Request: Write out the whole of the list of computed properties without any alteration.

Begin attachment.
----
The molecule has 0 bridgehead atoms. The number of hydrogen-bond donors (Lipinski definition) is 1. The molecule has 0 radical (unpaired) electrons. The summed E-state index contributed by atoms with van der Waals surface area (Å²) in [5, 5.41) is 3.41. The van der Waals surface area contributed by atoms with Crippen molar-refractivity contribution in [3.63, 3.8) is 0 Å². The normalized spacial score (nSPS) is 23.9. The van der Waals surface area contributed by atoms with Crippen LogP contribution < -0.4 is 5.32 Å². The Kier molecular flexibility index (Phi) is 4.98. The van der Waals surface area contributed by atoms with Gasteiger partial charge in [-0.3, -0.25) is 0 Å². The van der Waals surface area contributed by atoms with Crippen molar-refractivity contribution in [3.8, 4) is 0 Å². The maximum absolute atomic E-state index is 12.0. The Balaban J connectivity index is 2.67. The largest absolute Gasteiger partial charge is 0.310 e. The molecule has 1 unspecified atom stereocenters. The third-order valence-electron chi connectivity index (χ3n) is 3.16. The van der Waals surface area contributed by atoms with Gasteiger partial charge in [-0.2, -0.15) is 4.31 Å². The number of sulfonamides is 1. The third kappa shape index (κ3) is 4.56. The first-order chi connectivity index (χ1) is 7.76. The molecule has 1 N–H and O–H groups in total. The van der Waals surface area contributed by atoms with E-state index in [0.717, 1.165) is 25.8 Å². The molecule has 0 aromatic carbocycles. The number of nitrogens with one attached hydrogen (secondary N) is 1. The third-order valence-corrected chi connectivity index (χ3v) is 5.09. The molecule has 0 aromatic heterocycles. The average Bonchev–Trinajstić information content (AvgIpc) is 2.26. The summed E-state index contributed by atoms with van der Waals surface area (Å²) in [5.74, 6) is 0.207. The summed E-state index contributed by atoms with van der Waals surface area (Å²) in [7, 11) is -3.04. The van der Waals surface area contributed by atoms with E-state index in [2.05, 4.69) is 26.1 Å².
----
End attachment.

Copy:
The molecule has 0 bridgehead atoms. The number of hydrogen-bond donors (Lipinski definition) is 1. The molecule has 0 radical (unpaired) electrons. The summed E-state index contributed by atoms with van der Waals surface area (Å²) in [5, 5.41) is 3.41. The van der Waals surface area contributed by atoms with Crippen molar-refractivity contribution in [3.63, 3.8) is 0 Å². The normalized spacial score (nSPS) is 23.9. The van der Waals surface area contributed by atoms with Crippen LogP contribution < -0.4 is 5.32 Å². The Kier molecular flexibility index (Phi) is 4.98. The van der Waals surface area contributed by atoms with Gasteiger partial charge in [-0.3, -0.25) is 0 Å². The van der Waals surface area contributed by atoms with Crippen molar-refractivity contribution in [3.8, 4) is 0 Å². The maximum absolute atomic E-state index is 12.0. The Balaban J connectivity index is 2.67. The largest absolute Gasteiger partial charge is 0.310 e. The molecule has 1 unspecified atom stereocenters. The third-order valence-electron chi connectivity index (χ3n) is 3.16. The van der Waals surface area contributed by atoms with Gasteiger partial charge in [-0.2, -0.15) is 4.31 Å². The number of sulfonamides is 1. The third kappa shape index (κ3) is 4.56. The first-order chi connectivity index (χ1) is 7.76. The molecule has 1 N–H and O–H groups in total. The van der Waals surface area contributed by atoms with E-state index in [0.717, 1.165) is 25.8 Å². The molecule has 0 aromatic carbocycles. The number of nitrogens with one attached hydrogen (secondary N) is 1. The third-order valence-corrected chi connectivity index (χ3v) is 5.09. The molecule has 0 aromatic heterocycles. The average Bonchev–Trinajstić information content (AvgIpc) is 2.26. The summed E-state index contributed by atoms with van der Waals surface area (Å²) in [5.74, 6) is 0.207. The summed E-state index contributed by atoms with van der Waals surface area (Å²) in [7, 11) is -3.04. The van der Waals surface area contributed by atoms with E-state index in [2.05, 4.69) is 26.1 Å².